Prime Minister Justin Trudeau said Friday he will “willingly” testify before the public inquiry into foreign election interference if he’s asked.
“Willingly and with very much enthusiasm,” Trudeau told reporters at a news conference in Singapore.
“I think it’s important for Canadians to know exactly everything this government has been doing in regards to foreign interference and to talk frankly about the challenges that we continue to face in our democracies around the world.”
Following a series of media reports, Trudeau’s government has faced sharp criticism over how it handled and responded to intelligence about China’s alleged meddling in the past two federal elections.
While the prime minister and his senior advisers have denied some of the allegationsin May the government did confirm that the Canadian Security Intelligence Service had in 2021 detected a plot by China to intimidate Conservative MP Michael Chong and his relatives in Hong Kong. The federal government later expelled Chinese diplomat Zhao Wei in response.
While intelligence officials said the alleged interference did not compromise the integrity of the 2019 and 2021 elections, opposition MPs argued that a public inquiry would be the only way to maintain Canadians’ confidence in the electoral system.
On Thursday, Public Safety Minister Dominic LeBlanc announced that Quebec Court of Appeal Justice Marie-Josée Hogue had been tapped to lead a highly anticipated public inquiry into foreign interference.
Details of the inquiry — such as when the hearings will start, how much of Hogue’s work will be made public and who will be on the witness list — haven’t been settled.
The independent inquiry is tasked with investigating reports of interference by China, Russia, other foreign states and non-state actors in the 2019 and 2021 elections. Hogue also has been asked to look at how intelligence flowed to decision-makers in the context of the past two elections.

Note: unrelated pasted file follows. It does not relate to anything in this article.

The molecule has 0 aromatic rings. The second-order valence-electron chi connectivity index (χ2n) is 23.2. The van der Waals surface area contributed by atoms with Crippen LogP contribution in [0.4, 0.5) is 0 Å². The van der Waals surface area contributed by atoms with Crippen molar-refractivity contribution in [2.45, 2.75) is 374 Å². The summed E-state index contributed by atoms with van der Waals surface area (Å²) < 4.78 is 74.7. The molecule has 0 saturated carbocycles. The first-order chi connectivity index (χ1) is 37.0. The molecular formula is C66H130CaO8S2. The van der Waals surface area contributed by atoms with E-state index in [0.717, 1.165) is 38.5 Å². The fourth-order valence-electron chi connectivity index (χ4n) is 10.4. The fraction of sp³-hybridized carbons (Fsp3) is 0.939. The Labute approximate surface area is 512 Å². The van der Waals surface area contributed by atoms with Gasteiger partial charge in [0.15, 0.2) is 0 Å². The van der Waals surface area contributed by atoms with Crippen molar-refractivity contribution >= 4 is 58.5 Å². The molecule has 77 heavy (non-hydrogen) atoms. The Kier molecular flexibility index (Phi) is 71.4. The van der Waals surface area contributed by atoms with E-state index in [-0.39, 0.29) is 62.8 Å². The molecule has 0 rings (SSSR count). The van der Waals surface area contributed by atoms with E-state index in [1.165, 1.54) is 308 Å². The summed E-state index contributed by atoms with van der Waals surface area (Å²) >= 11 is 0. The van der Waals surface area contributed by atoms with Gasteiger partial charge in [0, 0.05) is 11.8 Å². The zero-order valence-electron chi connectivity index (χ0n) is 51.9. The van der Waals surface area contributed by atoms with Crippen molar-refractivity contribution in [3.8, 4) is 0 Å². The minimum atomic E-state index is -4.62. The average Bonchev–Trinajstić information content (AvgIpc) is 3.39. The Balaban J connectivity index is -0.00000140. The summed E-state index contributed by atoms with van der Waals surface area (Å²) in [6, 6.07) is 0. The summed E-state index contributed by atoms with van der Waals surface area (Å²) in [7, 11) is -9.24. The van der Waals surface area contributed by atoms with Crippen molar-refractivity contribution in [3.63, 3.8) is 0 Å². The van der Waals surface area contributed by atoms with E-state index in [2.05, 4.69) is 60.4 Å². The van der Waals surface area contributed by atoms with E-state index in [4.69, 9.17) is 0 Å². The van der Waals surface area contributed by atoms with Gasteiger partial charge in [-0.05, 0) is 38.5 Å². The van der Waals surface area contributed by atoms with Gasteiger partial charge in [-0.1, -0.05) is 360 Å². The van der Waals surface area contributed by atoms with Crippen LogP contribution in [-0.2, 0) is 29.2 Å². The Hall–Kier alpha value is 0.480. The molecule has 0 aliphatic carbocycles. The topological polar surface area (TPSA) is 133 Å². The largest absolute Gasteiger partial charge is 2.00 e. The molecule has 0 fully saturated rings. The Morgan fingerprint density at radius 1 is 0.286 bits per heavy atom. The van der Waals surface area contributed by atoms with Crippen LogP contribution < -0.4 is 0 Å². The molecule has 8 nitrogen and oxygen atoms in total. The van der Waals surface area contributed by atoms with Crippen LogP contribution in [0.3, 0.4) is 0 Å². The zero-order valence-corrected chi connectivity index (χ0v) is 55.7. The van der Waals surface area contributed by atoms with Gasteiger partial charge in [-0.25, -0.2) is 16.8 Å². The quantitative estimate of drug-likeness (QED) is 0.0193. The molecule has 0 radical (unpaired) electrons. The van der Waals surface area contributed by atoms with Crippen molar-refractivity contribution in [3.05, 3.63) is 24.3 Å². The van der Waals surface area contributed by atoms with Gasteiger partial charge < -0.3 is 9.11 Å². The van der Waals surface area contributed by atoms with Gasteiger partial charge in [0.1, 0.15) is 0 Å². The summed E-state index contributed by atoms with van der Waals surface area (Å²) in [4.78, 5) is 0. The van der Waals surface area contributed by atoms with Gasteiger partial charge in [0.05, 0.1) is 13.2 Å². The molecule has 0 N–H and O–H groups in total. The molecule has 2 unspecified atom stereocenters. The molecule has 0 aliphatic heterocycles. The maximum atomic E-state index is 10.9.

China has denied the allegations. In a statement late Thursday, the embassy in Ottawa accused the Canadian government of continuing to “hype up the lies” of Chinese interference.
“China strongly deplores and firmly opposes this,” said the statement.
“With ulterior political motives, some Canadian politicians and media have been spreading lies and disinformation against China for a long time.”
WATCH | Ottawa launches public inquiry into Beijing-backed meddling
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Hogue officially becomes commissioner on Sept. 18. Her interim report is due by the end of February and her final report is expected by the end of 2024.
That timeline has been questioned, given the short time remaining before the next federal election.
The Liberals’ minority government could fall on a vote of confidence in the House of Commons, sending Canadians to the polls early. The NDP has agreed to support Trudeau’s government on key Commons votes until June 2025 in exchange for progress on New Democrat priorities — but the fourth-place party could always pull its support. Trudeau could also ask the governor general to dissolve Parliament if he chooses to trigger an election himself.
Richard Fadden, who served as head of the Canadian Security Intelligence Service and as national security adviser to two prime ministers, told CBC News Thursday he hopes the government doesn’t wait for Hogue’s final report before acting.
“There are a number of areas” where the need for action is “pretty obvious,” Fadden said, pointing to calls for a foreign agent registry.
Speaking in Singapore, Trudeau pointed to that fact that Hogue’s interim report is due early next year.
“There will be time to listen to what is said there,” he said.
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